Sexual development is a part of human development. It includes changes to your child's body physically as well as in their sexual knowledge and behaviors. A child's sexual knowledge and behavior is influenced by their age, what they observe, and what they are taught.
Caregivers can become concerned when a young child engages in sexual behavior. You may be wondering, "Is this normal?" Some sexual behavior is developmentally appropriate, while other behavior is problematic. For example preschoolers may touch their genitals in public or private, may show their genitals to others, and may want to be naked. These behaviors are developmentally appropriate (normal). As children get older, they become more modest and aware of societal mores. In general, age-appropriate sexual behavior:
Occurs between children who know each other well and play together regularly
Occurs between children of the same age and physical size
Is spontaneous and unplanned
Is voluntary, meaning all the children involved agreed and none are uncomfortable or upset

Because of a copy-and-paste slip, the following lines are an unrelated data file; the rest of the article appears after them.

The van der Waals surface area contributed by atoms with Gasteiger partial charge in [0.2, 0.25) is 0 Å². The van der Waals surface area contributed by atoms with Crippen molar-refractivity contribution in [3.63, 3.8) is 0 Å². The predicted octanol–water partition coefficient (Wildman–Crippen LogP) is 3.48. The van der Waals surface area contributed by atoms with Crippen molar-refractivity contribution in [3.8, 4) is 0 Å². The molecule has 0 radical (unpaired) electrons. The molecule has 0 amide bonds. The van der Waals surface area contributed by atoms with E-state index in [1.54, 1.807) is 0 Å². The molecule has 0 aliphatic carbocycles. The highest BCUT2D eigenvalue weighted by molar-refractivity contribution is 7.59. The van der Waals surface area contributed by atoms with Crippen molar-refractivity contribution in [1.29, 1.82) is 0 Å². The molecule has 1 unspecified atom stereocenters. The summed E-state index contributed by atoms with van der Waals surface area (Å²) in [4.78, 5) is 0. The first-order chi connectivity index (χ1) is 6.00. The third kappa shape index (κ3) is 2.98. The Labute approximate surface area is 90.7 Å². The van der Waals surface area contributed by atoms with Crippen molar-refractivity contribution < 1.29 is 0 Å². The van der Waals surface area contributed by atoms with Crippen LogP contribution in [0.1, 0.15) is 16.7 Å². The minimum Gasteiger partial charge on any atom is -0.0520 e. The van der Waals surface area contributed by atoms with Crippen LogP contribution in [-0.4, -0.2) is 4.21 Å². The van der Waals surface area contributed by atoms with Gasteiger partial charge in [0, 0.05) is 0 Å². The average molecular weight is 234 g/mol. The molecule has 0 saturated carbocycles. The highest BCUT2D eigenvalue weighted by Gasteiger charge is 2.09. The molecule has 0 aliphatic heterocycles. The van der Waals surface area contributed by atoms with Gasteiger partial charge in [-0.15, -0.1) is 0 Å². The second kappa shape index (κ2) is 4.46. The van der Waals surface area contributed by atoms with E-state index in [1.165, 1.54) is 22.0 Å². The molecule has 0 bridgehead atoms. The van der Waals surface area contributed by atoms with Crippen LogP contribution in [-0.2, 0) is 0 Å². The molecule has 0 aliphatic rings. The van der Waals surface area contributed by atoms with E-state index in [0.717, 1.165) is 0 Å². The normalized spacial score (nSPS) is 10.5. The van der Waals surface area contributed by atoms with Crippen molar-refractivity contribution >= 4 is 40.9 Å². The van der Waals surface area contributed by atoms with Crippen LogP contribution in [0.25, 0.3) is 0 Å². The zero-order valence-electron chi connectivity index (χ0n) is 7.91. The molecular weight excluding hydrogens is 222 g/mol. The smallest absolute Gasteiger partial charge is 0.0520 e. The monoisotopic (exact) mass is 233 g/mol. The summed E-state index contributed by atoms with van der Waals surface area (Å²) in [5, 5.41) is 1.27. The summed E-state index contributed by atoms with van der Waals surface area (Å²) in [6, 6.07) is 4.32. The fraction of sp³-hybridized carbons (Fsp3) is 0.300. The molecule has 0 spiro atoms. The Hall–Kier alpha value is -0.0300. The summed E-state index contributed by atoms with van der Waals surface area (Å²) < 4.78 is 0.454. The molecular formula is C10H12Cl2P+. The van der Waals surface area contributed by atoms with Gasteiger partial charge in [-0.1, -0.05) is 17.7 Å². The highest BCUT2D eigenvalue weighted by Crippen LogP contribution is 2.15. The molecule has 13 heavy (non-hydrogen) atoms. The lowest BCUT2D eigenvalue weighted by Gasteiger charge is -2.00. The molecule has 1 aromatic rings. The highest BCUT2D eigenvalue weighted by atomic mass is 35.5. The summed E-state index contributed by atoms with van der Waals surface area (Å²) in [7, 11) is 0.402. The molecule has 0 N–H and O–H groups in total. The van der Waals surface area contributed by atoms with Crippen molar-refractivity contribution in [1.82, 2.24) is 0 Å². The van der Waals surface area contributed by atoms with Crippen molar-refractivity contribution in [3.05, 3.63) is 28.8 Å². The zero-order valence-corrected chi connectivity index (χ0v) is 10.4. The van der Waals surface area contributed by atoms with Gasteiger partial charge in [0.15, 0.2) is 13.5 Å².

Age-appropriate sexual behaviors in young children are transient and often only require adult guidance and redirection. Learn more here.
Problematic sexual behaviors, on the otherhand:
Involve acts beyond a child's developmental stage and simulate adult sexual acts
Involve threats, force, or coercion
Involve children of widely different ages or children of differing physical size or abilities
Occur frequently and cannot be redirected (intrusive and disruptive)
Cause harm or potential harm (physical or emotional) to a child
No single factor causes problematic sexual behavior (PSB) in children. While some of these children have been sexually abused, others were not. Other factors include: witnessing a lot of violence; being physically abused; experiencing other kinds of traumatic events; observing specific sexual acts performed (in person or online/TV); and having problems making friends their own age so play with much younger children who they act out with when they become sexually curious. Learn more here. It is important for families to obtain support and treatment when you discover that your child has a PSB.
The Juvenile Courts in Massachusetts do not have jurisdicition over a child until they are 12 years old. This means when the Middlesex CAC receives a referral regarding sexualized behaviors in children under 12 (age appropriate or PSB), the team's involvement is focused on providing critical services for these children and their families. Specifically, the Middlesex CAC provides Pediatric SANE services and can assist with referrals for specialized mental health services. The team's involvement does not include criminal investigation or prosecution of the child(ren) involved.